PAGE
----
D’backs offer $120 million; Johnny Cueto says “no thanks”
Hours after the Tigers took Jordan Zimmermann off the market with a five-year, $110 million deal, we learned that the Diamondbacks did their best to snag the offseason’s other second-tier starter, Johnny Cueto. MLB.com’s Steve Gilbert reported Sunday night that general manager Dave Stewart put a six-year, $120 million proposal on the right-hander’s desk, only to find that even that lofty sum wouldn’t be enough to secure his services.
There’s reason to tread cautiously with rumors such as this one, where leaking news of a rejected offer could benefit both parties—setting a price point for the player and allowing the team to claim, “we tried”—but there are enough supporting details to render this particular one believable. ESPN’s Jerry Crasnick tweeted Monday morning that the Snakes strained to go from $110 million to $120 million for Cueto, who is apparently seeking $20-$40 million more guaranteed money than that. Barring further payroll padding (which might be plausible following the team's $1.5 billion TV deal), that could curtail Stewart’s pursuit of Cueto, perhaps heightening Arizona’s interest in lower-tier starters like John Lackey, Mike Leake, or the soon-to-be-posted Kenta Maeda.
The Diamondbacks have quietly assembled an underrated position-player group, anchored by Paul Goldschmidt and A.J. Pollock. Manager Chip Hale was blessed with 6+ WARP from three positions (1B, LF, CF) last year, while no other team had more than one such group. Non-first-base infielders were a drag, but the bigger issue was the club’s rotation, which lacks a frontline arm ahead of Patrick Corbin, Robbie Ray, and co. Beyond the TV windfall, the club made efforts to free up salary space—most notably sending highly regarded pitching prospect Touki Toussaint to the Braves to remove Bronson Arroyo’s contract from the books—but it's unclear whether that gives Stewart the funds he needs to obtain an ace through free agency this winter. He'll keep trying, according to Jack Magruder, but if the gap is truly on the order of $40 million, the D'backs appear likely to end up an also-ran in the Cueto derby when all is said and done.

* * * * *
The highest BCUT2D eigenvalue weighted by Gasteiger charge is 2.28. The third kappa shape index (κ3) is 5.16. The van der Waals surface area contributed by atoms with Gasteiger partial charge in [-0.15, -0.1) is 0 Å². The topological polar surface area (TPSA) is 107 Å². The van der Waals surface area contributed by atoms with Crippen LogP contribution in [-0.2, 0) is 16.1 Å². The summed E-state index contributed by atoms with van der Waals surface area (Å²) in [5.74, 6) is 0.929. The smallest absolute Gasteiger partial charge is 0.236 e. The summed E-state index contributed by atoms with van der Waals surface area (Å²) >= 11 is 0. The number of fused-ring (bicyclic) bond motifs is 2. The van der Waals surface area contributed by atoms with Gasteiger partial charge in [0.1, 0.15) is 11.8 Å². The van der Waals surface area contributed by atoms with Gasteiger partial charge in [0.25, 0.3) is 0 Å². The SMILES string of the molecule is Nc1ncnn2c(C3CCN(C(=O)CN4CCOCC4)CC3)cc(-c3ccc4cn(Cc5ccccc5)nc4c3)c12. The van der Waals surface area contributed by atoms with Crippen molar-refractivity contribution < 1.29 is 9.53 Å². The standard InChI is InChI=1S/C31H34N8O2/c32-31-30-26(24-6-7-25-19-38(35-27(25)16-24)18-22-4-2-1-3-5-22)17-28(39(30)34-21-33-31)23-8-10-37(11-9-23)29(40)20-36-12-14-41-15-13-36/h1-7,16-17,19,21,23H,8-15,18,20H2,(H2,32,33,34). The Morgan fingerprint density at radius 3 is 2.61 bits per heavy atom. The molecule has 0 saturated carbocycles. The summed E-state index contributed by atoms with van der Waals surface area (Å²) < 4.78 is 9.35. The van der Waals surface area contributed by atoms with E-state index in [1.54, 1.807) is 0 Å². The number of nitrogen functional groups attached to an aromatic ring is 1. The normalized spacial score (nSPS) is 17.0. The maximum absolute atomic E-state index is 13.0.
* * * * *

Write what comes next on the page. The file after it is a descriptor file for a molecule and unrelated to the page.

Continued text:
As for Cueto, it remains to be seen whether $140-$160 million is in the cards, but there are a few factors working in his favor. He’s the same age as Zimmermann with no Tommy John surgery on his medical ledger, though there were whispers of elbow trouble ahead of the trade deadline. He was also considerably superior to Zimmermann, as far as our newest advanced pitching numbers are concerned, with a 3.59 DRA besting the ex-Nat’s output by half a run. And, to top it off, Cueto won’t cost his next employer a high draft pick, because he was ineligible to receive a qualifying offer after being traded midyear.
Crasnick pointed out that Jon Lester—one year older than Cueto, no arm surgeries, no qualifying offer—provides a potentially telling comp. The left-hander got $155 million over six years (plus a club option for 2021) from the Cubs last offseason after a 3.8 WARP campaign. Cueto was worth 3.6 WARP in 2015. CBS Sports' Jon Heyman noted Monday that just about every big-budget team in the hunt for a starter has reached out to Dixon, a boon to the chances of the pitcher's asking price being met.
Mets focused on signing Ben Zobrist
Many 2016 hopefuls are prioritizing pitching this offseason, but don’t count the defending National League champions among them. The Mets are swimming in homegrown rotation power arms, so they’re turning their attention elsewhere—namely, to upgrading their lineup. According to FOX Sports’ Ken Rosenthal, the apple of their eye is Ben Zobrist, the ex-Royal whose widespread appeal is expected to price him out of a return to Kansas City.
The 34-year-old Zobrist is renowned for his versatility, which has diminished only a smidge with age. He didn’t appear at shortstop or in center field last year, but he saw 69 games at the keystone, 49 in left and right field, and a handful at the hot corner. Accounting for the supply in this year’s free-agent market, he’s most likely to appeal to teams that need help at second base, but Zobrist’s ability to slide elsewhere to help his manager optimize the lineup would benefit any club.
Sandy Alderson and the Mets are a fine fit, with Daniel Murphy’s anticipated departure vacating the keystone. They also have a nice second-base prospect in Dilson Herrera, a 21-year-old who batted .327/.382/.511 at Triple-A Las Vegas, so while Zobrist might start out on the dirt, he could also help to supplant Yoenis Cespedes in the outfield if the youngster proves himself a capable major-league regular.
Rosenthal notes that the Giants, Braves, and a host of other clubs are vying for Zobrist’s services. He won’t come cheaply, and it seems that contract length might be the determining factor. At 34, Zobrist’s next deal could very well be his last, and a four-year pact could thus be more appealing than a three-year version, even if it comes with slightly lower annual salaries.
On the other hand, the line between Swiss-army knife and tweener becomes finer with each passing year, and Zobrist probably isn’t an ageless wonder. At some point, he won’t hit enough to warrant time in left field or play good enough defense to justify starts at second. Chances are, he’ll be a pricey utility man in the later stages of his next contract. And that means that if it takes a four-year commitment to secure his services, he’s most likely to land with a near-term contender, one that might not mind overpaying when he’s 38 if he helps bring a pennant to town at 35.
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